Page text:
Danish hospitals losing millions: patients forget to return wheelchairs and crutches

Lucie Rychla
December 28th, 2016

This article is more than 7 years old.

Meanwhile, almost 1,000 computers at hospitals in Copenhagen are at risk of hacker attacks

Hospitals in Denmark have in the past two years lost about 2.5 million kroner because patients do not return medical equipment like wheelchairs, crutches and toilet chairs loaned to them, reveals a DR Nyheder survey.

The situation is particularly serious in the Capital Region, where local hospitals have lost about 750,000 kroner this year alone.

Morten Østergaard, a senior therapist at Bispebjerg Hospital, argues that even though their patients return about 98.5 percent of the equipment they loan, the hospital is still missing items worth 240,000 kroner this year.

According to Østergaard, the hospital has not yet requested debt collection services to deal the cases. Instead, they usually send forgetful patients two reminders to deliver the loaned equipment back.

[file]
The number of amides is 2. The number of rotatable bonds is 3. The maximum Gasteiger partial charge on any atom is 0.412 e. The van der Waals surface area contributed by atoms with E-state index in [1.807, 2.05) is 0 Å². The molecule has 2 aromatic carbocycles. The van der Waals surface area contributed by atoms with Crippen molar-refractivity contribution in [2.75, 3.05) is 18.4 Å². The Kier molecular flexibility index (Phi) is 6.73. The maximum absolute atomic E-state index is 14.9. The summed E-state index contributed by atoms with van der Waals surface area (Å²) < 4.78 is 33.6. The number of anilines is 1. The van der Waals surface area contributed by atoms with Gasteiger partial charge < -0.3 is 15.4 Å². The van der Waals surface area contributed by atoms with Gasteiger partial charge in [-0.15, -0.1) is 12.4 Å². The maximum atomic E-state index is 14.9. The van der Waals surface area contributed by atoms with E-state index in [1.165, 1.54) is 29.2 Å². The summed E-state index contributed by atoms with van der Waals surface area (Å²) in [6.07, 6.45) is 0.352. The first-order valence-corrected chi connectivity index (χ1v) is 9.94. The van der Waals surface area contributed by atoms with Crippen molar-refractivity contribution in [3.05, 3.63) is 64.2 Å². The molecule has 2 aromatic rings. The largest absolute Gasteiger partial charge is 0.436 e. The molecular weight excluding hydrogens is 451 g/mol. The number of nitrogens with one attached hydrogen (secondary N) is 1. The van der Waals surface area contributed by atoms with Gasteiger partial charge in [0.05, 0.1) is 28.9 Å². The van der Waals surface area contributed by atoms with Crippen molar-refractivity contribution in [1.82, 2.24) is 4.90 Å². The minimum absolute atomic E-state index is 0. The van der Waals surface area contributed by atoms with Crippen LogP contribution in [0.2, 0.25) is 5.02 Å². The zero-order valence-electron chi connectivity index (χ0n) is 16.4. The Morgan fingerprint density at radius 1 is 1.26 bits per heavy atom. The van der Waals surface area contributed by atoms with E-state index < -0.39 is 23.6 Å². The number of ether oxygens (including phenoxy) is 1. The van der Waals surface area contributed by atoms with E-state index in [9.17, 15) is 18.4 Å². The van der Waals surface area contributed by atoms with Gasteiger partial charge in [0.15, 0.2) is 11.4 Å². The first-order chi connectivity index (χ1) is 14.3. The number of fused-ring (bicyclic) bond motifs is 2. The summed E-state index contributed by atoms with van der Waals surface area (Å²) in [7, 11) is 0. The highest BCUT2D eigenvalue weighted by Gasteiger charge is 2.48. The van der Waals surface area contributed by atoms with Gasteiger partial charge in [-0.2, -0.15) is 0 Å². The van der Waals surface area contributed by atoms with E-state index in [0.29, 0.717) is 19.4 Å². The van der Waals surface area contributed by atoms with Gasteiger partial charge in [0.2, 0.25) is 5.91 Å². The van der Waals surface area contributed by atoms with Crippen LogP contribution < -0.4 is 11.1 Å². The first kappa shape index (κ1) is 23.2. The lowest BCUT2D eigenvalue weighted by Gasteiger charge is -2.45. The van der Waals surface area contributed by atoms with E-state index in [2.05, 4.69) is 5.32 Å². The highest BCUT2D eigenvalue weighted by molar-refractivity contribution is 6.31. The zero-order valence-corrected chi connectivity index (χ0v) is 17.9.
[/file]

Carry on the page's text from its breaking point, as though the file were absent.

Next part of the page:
READ MORE: New healthcare platform causing more issues

Old and incesure operating system
Meanwhile, journalists from radio P4 København have found that 985 computers used by staff at hospitals in the Capital Region run the old operating system Windows XP, which is susceptible to malware and can be easily hacked.

Two years ago, Microsoft stopped releasing security updates for this operating system, which makes it very vulnerable not only to computer viruses, trojan horses and worms, but also to hackers.

Søren Debois, a professor at the IT University and expert in data security, worries that hackers can steal medical data from the computers or they could use them to gain access to other public IT systems in the region.

The Capital Region has explained the hospitals continue using computers with Windows XP because they run important programs, which have not yet been updated to newer versions of the operating system.

The new health platform, which has been rolled out at Rigshospital, Herlev and Gentofte Hospital requires Windows 7 and is thus not subject to security threat, reports radio P4 København.


Subscribe to our newsletter

Sign up to receive The Daily Post

Latest Podcast